Kyle Benzinger

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While at Xavier, I majored in Economics and International Studies with minors in German and Peace Studies. I focused most of my undergraduate research on issues related to international political economy, international relations, and globalization. I have always had a passion for travel and understanding other cultures and ways of life. Through the Alternative Breaks program here at Xavier, I was able to pursue this interest through service trips to the Dominican Republic and Jamaica. It was these experiences that piqued my interest in issues of economic justice, social identity, and definitions of prosperity in developing countries.

Fellowship Experience

The goal of my project through the Brueggeman Fellowship was to further the conversation surrounding the relationship between sustainable economic prosperity and the spiritual wellness of a society in the context of globalization. I chose to pursue this goal from the perspective of Buddhist economics and sufficiency economy with respect to Thailand. This allowed me to investigate a new world view as it relates to economics and financial exchange within a specific cultural context. By exploring the work of E.F. Schumacher, Vandana Shiva, and others, I came to understand the importance of small-scale, sustainable economic practices in community development and social wellbeing. While in Thailand, I was fortunate to experience the importance of these ideas as they were implemented in the daily life of the Buddhist communities I lived in and became a part of.

When I first arrived in Thailand, I spent some time in Bangkok to acquaint myself with the culture. I was most struck by the juxtaposition of the imported capitalism of the West and the communal social values of the East. I also discovered the wonders of Thai cuisine through Bangkok’s illustrious street food, the glories of Thailand’s history through its ancient architecture, and the beautiful simplicities of the Thai lifestyle. I soon traveled to the Northeast of Thailand to the Isan province of Ubon Ratchathani. It was there that I lived with the first of several Buddhist communities across Thailand.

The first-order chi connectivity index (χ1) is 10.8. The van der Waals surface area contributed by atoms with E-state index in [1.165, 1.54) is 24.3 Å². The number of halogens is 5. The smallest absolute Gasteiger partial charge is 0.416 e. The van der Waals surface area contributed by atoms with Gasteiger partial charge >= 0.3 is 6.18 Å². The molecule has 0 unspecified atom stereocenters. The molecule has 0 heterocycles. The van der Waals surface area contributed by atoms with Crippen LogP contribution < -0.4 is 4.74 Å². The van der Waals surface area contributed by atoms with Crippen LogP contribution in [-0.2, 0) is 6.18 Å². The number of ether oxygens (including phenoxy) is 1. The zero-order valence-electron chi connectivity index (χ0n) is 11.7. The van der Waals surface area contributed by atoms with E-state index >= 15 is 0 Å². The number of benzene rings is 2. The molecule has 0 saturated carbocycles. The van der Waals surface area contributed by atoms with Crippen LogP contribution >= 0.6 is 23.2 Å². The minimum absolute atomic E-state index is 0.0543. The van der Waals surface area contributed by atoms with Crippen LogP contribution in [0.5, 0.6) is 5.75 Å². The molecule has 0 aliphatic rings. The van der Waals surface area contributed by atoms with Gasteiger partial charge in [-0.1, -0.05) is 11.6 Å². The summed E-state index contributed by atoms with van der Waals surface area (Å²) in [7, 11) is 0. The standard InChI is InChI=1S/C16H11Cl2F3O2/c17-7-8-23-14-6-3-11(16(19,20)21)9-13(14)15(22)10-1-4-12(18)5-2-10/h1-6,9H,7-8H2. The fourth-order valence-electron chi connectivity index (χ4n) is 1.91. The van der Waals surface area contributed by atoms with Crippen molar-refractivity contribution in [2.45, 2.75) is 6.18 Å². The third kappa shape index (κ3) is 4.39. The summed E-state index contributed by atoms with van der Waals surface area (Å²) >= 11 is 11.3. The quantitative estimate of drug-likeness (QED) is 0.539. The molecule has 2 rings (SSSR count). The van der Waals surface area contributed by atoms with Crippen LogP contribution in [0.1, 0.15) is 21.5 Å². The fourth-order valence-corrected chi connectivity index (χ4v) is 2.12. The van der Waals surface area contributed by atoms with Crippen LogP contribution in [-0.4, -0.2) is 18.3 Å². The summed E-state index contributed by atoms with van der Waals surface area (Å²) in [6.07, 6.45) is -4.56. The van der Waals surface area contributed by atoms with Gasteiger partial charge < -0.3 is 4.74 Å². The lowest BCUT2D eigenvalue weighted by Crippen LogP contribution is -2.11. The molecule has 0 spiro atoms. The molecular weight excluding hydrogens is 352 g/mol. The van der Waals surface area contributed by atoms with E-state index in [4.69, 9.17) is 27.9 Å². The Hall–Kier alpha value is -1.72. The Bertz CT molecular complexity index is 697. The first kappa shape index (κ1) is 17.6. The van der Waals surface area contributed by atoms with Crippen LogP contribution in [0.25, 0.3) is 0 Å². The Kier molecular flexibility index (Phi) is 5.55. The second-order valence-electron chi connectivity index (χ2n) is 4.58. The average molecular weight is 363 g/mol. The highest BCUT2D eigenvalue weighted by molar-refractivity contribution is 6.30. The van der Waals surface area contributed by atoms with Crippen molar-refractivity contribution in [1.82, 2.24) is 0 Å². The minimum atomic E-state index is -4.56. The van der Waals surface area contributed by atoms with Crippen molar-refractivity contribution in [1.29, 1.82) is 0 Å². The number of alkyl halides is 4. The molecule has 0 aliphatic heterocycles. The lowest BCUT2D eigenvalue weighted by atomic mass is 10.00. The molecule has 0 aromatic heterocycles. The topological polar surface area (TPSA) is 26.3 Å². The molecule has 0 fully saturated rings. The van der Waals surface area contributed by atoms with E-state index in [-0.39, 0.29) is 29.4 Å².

In these communities, there were maybe five or so people who spoke English and my Thai was minimal at best. This forced me to rethink my understanding of communication across cultures and across languages. Over time, however, I was able to learn much from the villagers despite the language gap. I learned about the essentials of sustainable agriculture, the core precepts of the Buddhist faith, and the importance of community ties in crisis. Halfway through my time there, Thailand suffered one of its worst floods in living memory. Once safe to respond to the tragedy, I was privileged enough to join my new found community in self organized relief efforts in the outskirts of Bangkok. It was here that I witnessed the true power of sufficiency economy and community action in circumstances where traditional bureaucracy was rendered insufficient

What They're Doing Now

Currently, I am a Manager of Instructional Design at Macy’s Inc. After having a variety of experience with the company in such areas as human resources, business analytics, and now design, I still have interest in economics as it relates to both the public and private sector. This professional experience brought forth new yet related interests such as consumer psychology, user experience, and behavioral economics. I still continue my world travels to the extent that I am able to, but now they are more like vacations in nature than anything else. Though they are relaxing and temporarily quench my thirst for adventure, they do not have the same impact as the experience I had in Thailand. I hope that one day soon I will have another deep cultural immersion experience that will shatter expectations, inform my perspective, and alter my worldview.

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